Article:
Test Drives

Mitsubishi Attrage Review: Attrage Of Modesty



Uhh…what’s an Attrage? It sounds dangerous…
It’s a new, small sedan from Mitsubishi, one that goes up against the likes of the Nissan Almera and Toyota Vios, and aims to provide low-cost, no-frills motoring.

The Attrage nameplate is a new one and a bit of digging shows that it, ostensibly, is a portmanteau of the words ‘attractive’ and ‘Mirage’, the latter being a small Mitsubishi model sold elsewhere in the world. The Attrage is sold in Thailand, where it’s built, as a Mirage, too. Nonsense Japanese names aside, we’re just sad Mitsubishi didn’t try to sell a Mirage name crossed with the Outlander.

Ah no wonder it looks like this…
It does look the part of a compact sedan. Short nose, a boot, a relatively tall, bulbous greenhouse which spell for easy interior access and urban maneuvering. There are some concessions to fashion, with the sky blue paintwork and dark-alloy 15-inch wheels, though.

It’s actually slightly smaller than its two key rivals, both of which are approximately 4.4-metres long, although the wheelbases of the Vios and Attrage are identical, at 2,550mm, with Almera having 40mm more space between the wheels.

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Does it feel ‘budget’?
It’s cheap and cheerful, so is more budgie than budget. There’s really quite a lot of space for rear passengers, while the boot is predictably huge, at 450-litres, it’ll fit a lot of stuff, though the seats can’t fold down.

You’ll have to know where to look to see that the Attrage is built to a very tight cost (exposed wiring when you open the glove box, hollow sounding doors) but the car does a decent job of distracting you from that with an eyebrow-raising equipment load.

Automatic (though single-zone) aircon, a radio system with USB/AUX connections, trip computer, powered mirrors and steering wheel remote controls can all be considered rather luxurious extras at this end of the market, but despite the sub-$100k price, the Attrage has that and even keyless entry and start.

How does it drive?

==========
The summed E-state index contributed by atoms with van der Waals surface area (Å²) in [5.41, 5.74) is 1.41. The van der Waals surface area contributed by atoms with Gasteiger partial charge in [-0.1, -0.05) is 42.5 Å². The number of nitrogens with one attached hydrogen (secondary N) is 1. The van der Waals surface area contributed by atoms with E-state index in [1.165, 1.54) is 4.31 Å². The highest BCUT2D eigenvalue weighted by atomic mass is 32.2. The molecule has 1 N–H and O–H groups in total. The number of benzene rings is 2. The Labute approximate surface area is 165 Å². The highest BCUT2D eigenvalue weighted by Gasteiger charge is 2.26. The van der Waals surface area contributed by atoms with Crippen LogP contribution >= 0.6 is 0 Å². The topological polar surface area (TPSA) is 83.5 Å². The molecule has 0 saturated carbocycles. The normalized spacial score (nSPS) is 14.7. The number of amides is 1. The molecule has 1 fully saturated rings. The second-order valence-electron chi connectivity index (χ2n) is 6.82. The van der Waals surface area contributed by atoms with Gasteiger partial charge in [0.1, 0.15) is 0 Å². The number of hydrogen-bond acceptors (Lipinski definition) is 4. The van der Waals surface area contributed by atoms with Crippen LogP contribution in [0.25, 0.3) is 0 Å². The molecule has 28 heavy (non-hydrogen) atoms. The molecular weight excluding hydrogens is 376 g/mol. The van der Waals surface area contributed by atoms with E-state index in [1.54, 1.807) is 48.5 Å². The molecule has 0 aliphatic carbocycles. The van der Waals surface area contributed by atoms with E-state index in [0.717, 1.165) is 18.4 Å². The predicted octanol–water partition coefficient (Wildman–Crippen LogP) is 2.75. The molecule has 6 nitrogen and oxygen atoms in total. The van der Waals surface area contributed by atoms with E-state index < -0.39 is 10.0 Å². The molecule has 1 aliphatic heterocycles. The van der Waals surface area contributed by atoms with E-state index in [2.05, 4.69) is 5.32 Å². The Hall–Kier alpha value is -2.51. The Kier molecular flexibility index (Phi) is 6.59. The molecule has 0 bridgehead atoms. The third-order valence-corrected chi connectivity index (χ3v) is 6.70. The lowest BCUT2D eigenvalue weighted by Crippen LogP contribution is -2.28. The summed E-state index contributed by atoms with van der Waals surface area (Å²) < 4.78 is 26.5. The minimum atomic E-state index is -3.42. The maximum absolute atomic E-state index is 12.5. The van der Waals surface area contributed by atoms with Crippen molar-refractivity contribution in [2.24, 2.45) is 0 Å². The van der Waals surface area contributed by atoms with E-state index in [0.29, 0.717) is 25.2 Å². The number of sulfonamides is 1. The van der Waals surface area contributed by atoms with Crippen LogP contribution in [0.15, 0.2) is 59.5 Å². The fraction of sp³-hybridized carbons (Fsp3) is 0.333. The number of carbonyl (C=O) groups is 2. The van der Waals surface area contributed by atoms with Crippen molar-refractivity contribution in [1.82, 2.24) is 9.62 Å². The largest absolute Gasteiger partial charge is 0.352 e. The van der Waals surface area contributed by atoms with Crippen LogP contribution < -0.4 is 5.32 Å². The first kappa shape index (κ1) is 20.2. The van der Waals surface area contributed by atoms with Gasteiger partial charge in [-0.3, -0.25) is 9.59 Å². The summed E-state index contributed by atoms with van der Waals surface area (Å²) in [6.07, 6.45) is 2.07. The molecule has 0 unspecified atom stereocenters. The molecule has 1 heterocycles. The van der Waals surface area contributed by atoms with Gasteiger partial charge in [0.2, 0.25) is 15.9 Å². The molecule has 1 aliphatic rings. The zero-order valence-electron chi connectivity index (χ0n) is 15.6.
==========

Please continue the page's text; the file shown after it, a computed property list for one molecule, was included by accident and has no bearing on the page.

Unlike the Nissan and Toyota, which both have 1.5-litre inline four-cylinder engines, the Attrage has a 1.2-litre inline three-cylinder engine – that also means it’s down at least 10bhp over its rivals, with only 78bhp.

While the spec sheet, and colossal 0-100km/h time, might suggest the Attrage is perhaps a little too humble, it’s actually a very decent drive in the city. You’ll probably wonder why everyone else is in such a dad-gurned hurry all of a sudden, but the Attrage isn’t as noisy as we expected, although you will feel and hear when the road surface changes.

Everything about it – handling, braking, acceleration – is soft and gradual, and the ride isn’t sophisticated, but the car weighs just 900kg, which helps with handling and efficiency.

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But are there good reasons to buy one?
The chief reason are cost and running costs. As of June’s first bidding round it costs $89,999 with COE. That means you need about $36k in cash to own one.

More plus points about the engine is that it comes with Cycle & Carriage’s 10-year engine warranty too, which should help ease buying worries considerably, and as a small, modestly-powered unit, it has a quoted fuel efficiency of 4.8L/100km. 

So it’s a modest car, and it has a very modest price, and it spells a modest way of arriving, but the alternatives at this end of the market, are taking the bus, or not arriving at all.

Mitsubishi Attrage
Engine 1,193cc, 16V, inline 3
Power 78bhp at 6000rpm
Torque 100Nm at 4000rpm
Gearbox CVT
Top Speed 170km/h
0-100kmh 14.0 seconds
Fuel efficiency 4.8L/100km
CO2 113g/km
Price $89,999 with COE
Availability Now

Also Consider: Hyundai Accent, Nissan Almera, Toyota Vios


about the author

Derryn Wong
CarBuyer's chief editor has a keen interest in all things mechanical, technological, animal and mineral. He's particularly fascinated by eco-cars and cars which make no logical sense. An avid motorcyclist and photographer, he also enjoys cats. Follow him on Instagram @werryndong